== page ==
Dons out of administration
Milton Keynes Dons have escaped expulsion from the Football League by coming out of administration.
Formerly known as Wimbledon FC until a name change, the club spent almost 13 months in the hands of receivers and was relegated into the Second Division, now the Coca-Cola League One, after selling off most of its best players.
But the formal transfer of ownership to a consortium headed by music entrepreneur Pete Winkelman took place on Wednesday night, and the club can now begin rebuilding.
Football League chairman Sir Brian Mawhinney said in a statement: 'After a long and precarious period in administration Milton Keynes Dons Football Club is now in a position to begin building for the future.
'I hope the League's policy of not permitting clubs to begin consecutive seasons in administration helped to focus the attention of all involved.'
The League introduced strict new rules this season to prevent clubs using administration as a way to clear debts and had threatened to expel the Dons unless Winkelman's takeover went through in time.
But despite delays due to a last-minute challenge from the Inland Revenue, the buy-out was eventually approved, and the Milton Keynes Dons now plan to build a permanent 30,000-seater stadium in their new location.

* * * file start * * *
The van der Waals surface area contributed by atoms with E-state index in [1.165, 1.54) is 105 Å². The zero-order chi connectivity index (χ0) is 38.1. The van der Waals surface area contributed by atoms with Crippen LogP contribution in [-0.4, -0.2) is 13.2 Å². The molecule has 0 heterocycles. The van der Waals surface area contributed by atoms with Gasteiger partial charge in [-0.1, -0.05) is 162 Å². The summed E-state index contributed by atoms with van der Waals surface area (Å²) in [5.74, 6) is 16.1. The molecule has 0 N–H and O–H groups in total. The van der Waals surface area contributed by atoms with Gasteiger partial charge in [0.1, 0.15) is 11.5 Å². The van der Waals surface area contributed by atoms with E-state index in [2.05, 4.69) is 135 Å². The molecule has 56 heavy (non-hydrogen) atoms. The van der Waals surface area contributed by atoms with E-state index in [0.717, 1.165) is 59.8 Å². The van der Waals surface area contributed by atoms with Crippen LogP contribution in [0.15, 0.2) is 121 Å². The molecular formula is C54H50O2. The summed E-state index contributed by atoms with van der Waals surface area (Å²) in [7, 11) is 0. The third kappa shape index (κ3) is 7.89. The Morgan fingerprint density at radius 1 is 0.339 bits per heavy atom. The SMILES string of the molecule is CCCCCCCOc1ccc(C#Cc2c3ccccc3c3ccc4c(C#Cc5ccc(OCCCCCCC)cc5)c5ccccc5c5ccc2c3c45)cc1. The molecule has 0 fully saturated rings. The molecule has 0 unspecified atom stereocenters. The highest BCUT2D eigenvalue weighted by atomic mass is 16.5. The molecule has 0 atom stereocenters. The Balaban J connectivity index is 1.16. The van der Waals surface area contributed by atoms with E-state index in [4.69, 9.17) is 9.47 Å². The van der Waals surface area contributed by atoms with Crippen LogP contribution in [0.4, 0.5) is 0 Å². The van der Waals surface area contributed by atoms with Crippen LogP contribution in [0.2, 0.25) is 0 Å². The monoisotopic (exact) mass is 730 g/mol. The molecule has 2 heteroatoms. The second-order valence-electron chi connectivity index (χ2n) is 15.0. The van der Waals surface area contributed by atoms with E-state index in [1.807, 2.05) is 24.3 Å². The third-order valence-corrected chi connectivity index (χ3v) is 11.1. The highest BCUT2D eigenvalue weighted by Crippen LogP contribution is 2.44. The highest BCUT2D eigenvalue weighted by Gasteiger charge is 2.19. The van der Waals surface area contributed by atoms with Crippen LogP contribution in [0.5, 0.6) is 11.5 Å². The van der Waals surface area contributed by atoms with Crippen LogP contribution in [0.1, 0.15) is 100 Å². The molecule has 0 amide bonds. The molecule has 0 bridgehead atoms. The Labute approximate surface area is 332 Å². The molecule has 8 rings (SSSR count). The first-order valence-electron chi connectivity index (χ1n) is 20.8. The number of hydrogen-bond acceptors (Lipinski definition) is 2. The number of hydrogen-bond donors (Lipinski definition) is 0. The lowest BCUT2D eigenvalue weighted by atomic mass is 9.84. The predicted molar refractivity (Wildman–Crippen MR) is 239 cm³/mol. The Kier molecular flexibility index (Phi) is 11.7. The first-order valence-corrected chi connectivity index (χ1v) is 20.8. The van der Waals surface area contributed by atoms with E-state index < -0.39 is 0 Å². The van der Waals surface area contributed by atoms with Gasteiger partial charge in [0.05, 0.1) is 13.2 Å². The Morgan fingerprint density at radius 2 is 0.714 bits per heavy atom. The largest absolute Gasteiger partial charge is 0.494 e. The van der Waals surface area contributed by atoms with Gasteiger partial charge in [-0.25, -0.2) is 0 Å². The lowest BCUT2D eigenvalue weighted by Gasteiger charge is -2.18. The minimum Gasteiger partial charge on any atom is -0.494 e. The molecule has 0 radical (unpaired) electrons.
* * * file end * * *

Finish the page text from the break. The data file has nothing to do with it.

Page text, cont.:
A club statement read: 'InterMK are pleased to announce that the Football League have today issued their final approval of the voluntary arrangement (CVA) and confirmed the transfer of the Wimbledon FC League share to Milton Keynes Dons Ltd, bringing certainty to a future for the football club in Milton Keynes.
'After the troubles of the past year, the club can now, at last, look forward to a period of stability at it's new home in Milton Keynes.
'We would like to praise the work of all the staff and players of the club, who have worked under tremendous strain to get the club in a position where it can now move ahead.
'We would also like to thank Andy Hosking and Nick Wood, partners in Grant Thornton, for their efforts over the past year of Administration. Without their valued input there is no doubt that the club would not have survived this incredibly difficult period.'
Peter Winkelman, chairman of Milton Keynes Dons FC, said: 'It's been a long road to get here, but I'm delighted that we have finally cleared all the hurdles and secured a future for football in Milton Keynes.
'I would like to thank all the supporters, both old and new, who have stuck by us through this difficult period. We now have the chance to look forward and begin to start repaying their faith with an exciting 2004/05 campaign.'
Stuart Murdoch, first team manager, said: 'This is a huge relief to myself, the coaches and the players. There have been times when we've wondered whether there would actually be a future for us at all.
'There is a lot of work to be done, but now that we are out of administration, the future will lie in our own hands and I'm relishing the opportunity of the forthcoming season.'